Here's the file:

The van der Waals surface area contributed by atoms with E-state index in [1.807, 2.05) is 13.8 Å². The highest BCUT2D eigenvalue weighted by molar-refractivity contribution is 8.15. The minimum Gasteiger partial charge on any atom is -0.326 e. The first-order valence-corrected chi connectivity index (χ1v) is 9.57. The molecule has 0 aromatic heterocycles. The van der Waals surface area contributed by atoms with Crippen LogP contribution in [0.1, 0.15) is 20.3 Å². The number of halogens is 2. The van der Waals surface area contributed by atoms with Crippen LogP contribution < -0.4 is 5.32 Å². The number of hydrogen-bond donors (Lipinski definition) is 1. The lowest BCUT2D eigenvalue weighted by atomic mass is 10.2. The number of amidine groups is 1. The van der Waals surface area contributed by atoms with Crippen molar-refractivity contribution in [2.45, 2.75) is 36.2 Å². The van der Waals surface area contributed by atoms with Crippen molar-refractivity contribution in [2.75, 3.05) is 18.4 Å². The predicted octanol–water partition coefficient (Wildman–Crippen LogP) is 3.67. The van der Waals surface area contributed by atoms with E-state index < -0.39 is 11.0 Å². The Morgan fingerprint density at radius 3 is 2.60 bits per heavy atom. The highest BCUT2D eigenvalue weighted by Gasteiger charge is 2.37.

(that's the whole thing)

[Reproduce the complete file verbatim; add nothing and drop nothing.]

The van der Waals surface area contributed by atoms with E-state index in [1.807, 2.05) is 13.8 Å². The highest BCUT2D eigenvalue weighted by molar-refractivity contribution is 8.15. The minimum Gasteiger partial charge on any atom is -0.326 e. The first-order valence-corrected chi connectivity index (χ1v) is 9.57. The molecule has 0 aromatic heterocycles. The van der Waals surface area contributed by atoms with Crippen LogP contribution in [0.1, 0.15) is 20.3 Å². The number of halogens is 2. The van der Waals surface area contributed by atoms with Crippen LogP contribution < -0.4 is 5.32 Å². The number of hydrogen-bond donors (Lipinski definition) is 1. The lowest BCUT2D eigenvalue weighted by atomic mass is 10.2. The number of amidine groups is 1. The van der Waals surface area contributed by atoms with Crippen molar-refractivity contribution in [2.45, 2.75) is 36.2 Å². The van der Waals surface area contributed by atoms with Crippen molar-refractivity contribution in [2.75, 3.05) is 18.4 Å². The predicted octanol–water partition coefficient (Wildman–Crippen LogP) is 3.67. The van der Waals surface area contributed by atoms with E-state index < -0.39 is 11.0 Å². The Morgan fingerprint density at radius 3 is 2.60 bits per heavy atom. The highest BCUT2D eigenvalue weighted by Gasteiger charge is 2.37.